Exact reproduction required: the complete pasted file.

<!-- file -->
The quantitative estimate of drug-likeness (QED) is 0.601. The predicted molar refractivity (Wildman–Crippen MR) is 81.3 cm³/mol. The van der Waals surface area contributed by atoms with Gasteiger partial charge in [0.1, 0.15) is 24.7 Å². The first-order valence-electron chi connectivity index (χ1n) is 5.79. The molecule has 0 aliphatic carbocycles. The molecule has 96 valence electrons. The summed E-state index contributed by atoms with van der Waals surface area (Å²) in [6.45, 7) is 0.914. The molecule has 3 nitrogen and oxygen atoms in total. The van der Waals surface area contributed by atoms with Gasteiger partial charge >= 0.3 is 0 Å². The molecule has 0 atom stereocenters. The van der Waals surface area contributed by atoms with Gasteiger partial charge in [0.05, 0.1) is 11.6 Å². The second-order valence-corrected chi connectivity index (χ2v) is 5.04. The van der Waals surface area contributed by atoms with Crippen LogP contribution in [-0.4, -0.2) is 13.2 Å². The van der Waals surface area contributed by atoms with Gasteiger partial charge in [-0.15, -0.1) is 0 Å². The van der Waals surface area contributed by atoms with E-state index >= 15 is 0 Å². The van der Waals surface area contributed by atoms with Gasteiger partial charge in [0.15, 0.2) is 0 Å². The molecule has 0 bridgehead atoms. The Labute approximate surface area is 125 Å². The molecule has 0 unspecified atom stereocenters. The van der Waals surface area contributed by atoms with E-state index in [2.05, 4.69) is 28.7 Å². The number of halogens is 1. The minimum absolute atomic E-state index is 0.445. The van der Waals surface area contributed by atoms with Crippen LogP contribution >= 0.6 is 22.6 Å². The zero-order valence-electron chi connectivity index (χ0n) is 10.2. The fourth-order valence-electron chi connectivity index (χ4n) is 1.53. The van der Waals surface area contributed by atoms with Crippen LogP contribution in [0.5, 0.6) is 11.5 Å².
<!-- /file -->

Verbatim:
The quantitative estimate of drug-likeness (QED) is 0.601. The predicted molar refractivity (Wildman–Crippen MR) is 81.3 cm³/mol. The van der Waals surface area contributed by atoms with Gasteiger partial charge in [0.1, 0.15) is 24.7 Å². The first-order valence-electron chi connectivity index (χ1n) is 5.79. The molecule has 0 aliphatic carbocycles. The molecule has 96 valence electrons. The summed E-state index contributed by atoms with van der Waals surface area (Å²) in [6.45, 7) is 0.914. The molecule has 3 nitrogen and oxygen atoms in total. The van der Waals surface area contributed by atoms with Gasteiger partial charge >= 0.3 is 0 Å². The molecule has 0 atom stereocenters. The van der Waals surface area contributed by atoms with Gasteiger partial charge in [0.05, 0.1) is 11.6 Å². The second-order valence-corrected chi connectivity index (χ2v) is 5.04. The van der Waals surface area contributed by atoms with Crippen LogP contribution in [-0.4, -0.2) is 13.2 Å². The van der Waals surface area contributed by atoms with Gasteiger partial charge in [-0.15, -0.1) is 0 Å². The van der Waals surface area contributed by atoms with E-state index >= 15 is 0 Å². The van der Waals surface area contributed by atoms with Gasteiger partial charge in [0.15, 0.2) is 0 Å². The molecule has 0 bridgehead atoms. The Labute approximate surface area is 125 Å². The molecule has 0 unspecified atom stereocenters. The van der Waals surface area contributed by atoms with E-state index in [2.05, 4.69) is 28.7 Å². The number of halogens is 1. The minimum absolute atomic E-state index is 0.445. The van der Waals surface area contributed by atoms with Crippen LogP contribution >= 0.6 is 22.6 Å². The zero-order valence-electron chi connectivity index (χ0n) is 10.2. The fourth-order valence-electron chi connectivity index (χ4n) is 1.53. The van der Waals surface area contributed by atoms with Crippen LogP contribution in [0.5, 0.6) is 11.5 Å².